Nepal is located between two of the world´s largest markets: China to the north and India to the south. A trade treaty first signed in 1991 and renewed in 2002 guarantees Nepali manufactures duty-free access to the Indian market, subject to certain qualifications. In addition, as a least developed country, Nepal is entitled to preferential treatment in a number of rich markets. The European Union´s Everything But Arms initiative is particularly relevant in this context. Two other advantages, according to investors already in Nepal, are a low-cost and non-hostile workforce and a small and accessible bureaucracy.
The natural as well as cultural assets of Nepal offer very substantial opportunities to investors. The country has a range of climatic conditions - from the tropical to the sub-arctic - and a terrain that is mountainous in the north, hilly in the middle and near sea level in the south. Many niche agricultural products can thus be grown in Nepal, medicinal herbs and high-quality tea being but two examples. There is also huge potential for hydropower. About 44,000 MW is thought to be economically feasible, which may be contrasted with the 528 MW currently being generated.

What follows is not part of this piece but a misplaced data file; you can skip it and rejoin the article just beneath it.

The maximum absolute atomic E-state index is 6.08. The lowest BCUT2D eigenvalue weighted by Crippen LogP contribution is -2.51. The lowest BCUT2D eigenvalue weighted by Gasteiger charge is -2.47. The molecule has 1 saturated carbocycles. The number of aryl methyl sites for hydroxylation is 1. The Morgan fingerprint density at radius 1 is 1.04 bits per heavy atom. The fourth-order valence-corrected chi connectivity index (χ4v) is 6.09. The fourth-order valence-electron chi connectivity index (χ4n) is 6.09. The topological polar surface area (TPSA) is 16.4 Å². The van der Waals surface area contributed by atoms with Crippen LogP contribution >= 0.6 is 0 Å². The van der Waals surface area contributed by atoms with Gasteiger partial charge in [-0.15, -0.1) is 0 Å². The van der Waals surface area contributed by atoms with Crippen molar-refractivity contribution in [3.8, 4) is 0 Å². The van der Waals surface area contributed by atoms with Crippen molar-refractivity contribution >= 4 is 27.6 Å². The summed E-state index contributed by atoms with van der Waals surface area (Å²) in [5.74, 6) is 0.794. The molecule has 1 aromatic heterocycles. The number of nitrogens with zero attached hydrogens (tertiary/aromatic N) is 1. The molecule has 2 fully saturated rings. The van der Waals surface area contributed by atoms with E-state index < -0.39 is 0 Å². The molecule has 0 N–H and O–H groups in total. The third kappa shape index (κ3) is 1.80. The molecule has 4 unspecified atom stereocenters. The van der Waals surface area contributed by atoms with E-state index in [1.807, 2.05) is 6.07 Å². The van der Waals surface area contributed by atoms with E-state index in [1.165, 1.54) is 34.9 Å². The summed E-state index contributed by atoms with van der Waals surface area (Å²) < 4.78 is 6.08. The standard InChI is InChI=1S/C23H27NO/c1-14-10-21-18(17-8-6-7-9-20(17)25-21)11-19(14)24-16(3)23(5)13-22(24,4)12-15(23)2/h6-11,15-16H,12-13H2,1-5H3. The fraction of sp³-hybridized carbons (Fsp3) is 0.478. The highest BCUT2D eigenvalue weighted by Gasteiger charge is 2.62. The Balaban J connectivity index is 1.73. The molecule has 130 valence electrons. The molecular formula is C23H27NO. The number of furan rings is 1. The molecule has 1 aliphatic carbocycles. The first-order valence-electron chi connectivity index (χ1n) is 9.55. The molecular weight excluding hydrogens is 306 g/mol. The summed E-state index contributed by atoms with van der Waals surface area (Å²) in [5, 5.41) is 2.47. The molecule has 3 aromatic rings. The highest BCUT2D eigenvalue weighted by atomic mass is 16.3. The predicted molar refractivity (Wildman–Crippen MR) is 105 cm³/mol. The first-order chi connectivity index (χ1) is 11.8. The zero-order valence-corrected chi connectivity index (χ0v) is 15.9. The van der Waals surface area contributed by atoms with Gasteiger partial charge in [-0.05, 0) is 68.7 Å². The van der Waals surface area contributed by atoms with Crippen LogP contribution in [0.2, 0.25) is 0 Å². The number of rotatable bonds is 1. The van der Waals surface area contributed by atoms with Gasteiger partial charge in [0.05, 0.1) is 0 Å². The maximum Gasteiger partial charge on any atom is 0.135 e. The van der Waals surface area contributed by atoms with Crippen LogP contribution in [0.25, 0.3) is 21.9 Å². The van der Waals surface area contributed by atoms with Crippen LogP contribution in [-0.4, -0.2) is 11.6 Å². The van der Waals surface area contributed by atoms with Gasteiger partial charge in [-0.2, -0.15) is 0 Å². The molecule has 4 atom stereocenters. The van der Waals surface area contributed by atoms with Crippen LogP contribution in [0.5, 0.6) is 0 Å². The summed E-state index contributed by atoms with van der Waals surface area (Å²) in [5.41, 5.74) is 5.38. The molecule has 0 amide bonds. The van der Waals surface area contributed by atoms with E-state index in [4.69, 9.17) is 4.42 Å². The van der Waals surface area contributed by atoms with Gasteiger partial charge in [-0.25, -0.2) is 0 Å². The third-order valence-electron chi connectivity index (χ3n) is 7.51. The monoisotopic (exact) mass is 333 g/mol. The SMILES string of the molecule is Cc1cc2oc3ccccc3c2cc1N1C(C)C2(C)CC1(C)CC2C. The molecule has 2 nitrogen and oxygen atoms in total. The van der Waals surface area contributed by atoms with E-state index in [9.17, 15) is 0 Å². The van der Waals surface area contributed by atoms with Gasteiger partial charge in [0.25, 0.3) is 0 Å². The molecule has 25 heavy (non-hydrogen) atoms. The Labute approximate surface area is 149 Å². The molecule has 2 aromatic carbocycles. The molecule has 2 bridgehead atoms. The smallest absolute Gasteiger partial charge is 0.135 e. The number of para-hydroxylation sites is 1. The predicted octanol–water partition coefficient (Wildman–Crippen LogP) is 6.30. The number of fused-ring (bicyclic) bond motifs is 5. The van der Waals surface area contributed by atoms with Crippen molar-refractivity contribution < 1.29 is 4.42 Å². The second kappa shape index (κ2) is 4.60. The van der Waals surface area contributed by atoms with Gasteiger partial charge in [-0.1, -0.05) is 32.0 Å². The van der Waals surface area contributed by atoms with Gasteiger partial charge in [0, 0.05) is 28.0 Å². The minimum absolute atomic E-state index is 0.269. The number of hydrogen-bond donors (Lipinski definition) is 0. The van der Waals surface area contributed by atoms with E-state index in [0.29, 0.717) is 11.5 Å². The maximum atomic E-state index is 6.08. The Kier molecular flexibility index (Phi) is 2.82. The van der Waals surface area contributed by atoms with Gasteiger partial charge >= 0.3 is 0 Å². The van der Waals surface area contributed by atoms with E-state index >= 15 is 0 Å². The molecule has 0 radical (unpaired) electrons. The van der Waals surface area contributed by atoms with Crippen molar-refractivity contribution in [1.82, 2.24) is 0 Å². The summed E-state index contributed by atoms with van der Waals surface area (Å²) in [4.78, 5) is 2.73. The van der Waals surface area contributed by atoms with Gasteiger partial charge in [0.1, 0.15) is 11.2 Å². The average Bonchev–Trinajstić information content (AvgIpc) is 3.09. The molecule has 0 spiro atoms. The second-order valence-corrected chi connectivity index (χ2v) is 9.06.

Tourism is another area with enormous potential. Nepal has spectacular natural assets such as Mount Everest - the top of the world - and seven other peaks of 8,000 metres and higher. It also has a rich cultural heritage and a great diversity of ethnic groups with distinctive traditions: Lumbini in western Nepal is the birthplace of the Buddha, while Bhaktapur in the Kathmandu valley is a perfectly preserved mediaeval town full of Hindu temples.
The problems in Nepal are those that commonly beset poor countries: low literacy and skill levels; insufficient and poorly maintained infrastructure; and pervasive administrative weakness.
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